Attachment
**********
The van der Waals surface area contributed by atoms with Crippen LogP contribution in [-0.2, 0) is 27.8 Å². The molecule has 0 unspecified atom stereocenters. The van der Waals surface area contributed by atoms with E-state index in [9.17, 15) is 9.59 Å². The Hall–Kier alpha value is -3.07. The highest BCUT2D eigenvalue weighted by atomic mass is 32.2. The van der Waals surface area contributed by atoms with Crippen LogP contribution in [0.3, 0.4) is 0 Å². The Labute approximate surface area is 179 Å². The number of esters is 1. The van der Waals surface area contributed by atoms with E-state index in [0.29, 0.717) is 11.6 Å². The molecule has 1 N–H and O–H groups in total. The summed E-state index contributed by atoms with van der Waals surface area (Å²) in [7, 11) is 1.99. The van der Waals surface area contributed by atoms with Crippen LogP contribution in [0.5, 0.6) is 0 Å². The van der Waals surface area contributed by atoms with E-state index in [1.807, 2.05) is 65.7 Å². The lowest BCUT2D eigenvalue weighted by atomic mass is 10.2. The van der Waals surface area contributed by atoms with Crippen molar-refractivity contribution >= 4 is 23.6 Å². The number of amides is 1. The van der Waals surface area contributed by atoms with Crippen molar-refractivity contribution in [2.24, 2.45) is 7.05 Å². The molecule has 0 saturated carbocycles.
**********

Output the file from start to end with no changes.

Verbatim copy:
The van der Waals surface area contributed by atoms with Crippen LogP contribution in [-0.2, 0) is 27.8 Å². The molecule has 0 unspecified atom stereocenters. The van der Waals surface area contributed by atoms with E-state index in [9.17, 15) is 9.59 Å². The Hall–Kier alpha value is -3.07. The highest BCUT2D eigenvalue weighted by atomic mass is 32.2. The van der Waals surface area contributed by atoms with Crippen LogP contribution in [0.3, 0.4) is 0 Å². The Labute approximate surface area is 179 Å². The number of esters is 1. The van der Waals surface area contributed by atoms with E-state index in [0.29, 0.717) is 11.6 Å². The molecule has 1 N–H and O–H groups in total. The summed E-state index contributed by atoms with van der Waals surface area (Å²) in [7, 11) is 1.99. The van der Waals surface area contributed by atoms with Crippen LogP contribution in [0.5, 0.6) is 0 Å². The van der Waals surface area contributed by atoms with E-state index in [1.807, 2.05) is 65.7 Å². The lowest BCUT2D eigenvalue weighted by atomic mass is 10.2. The van der Waals surface area contributed by atoms with Crippen molar-refractivity contribution >= 4 is 23.6 Å². The number of amides is 1. The van der Waals surface area contributed by atoms with Crippen molar-refractivity contribution in [2.24, 2.45) is 7.05 Å². The molecule has 0 saturated carbocycles.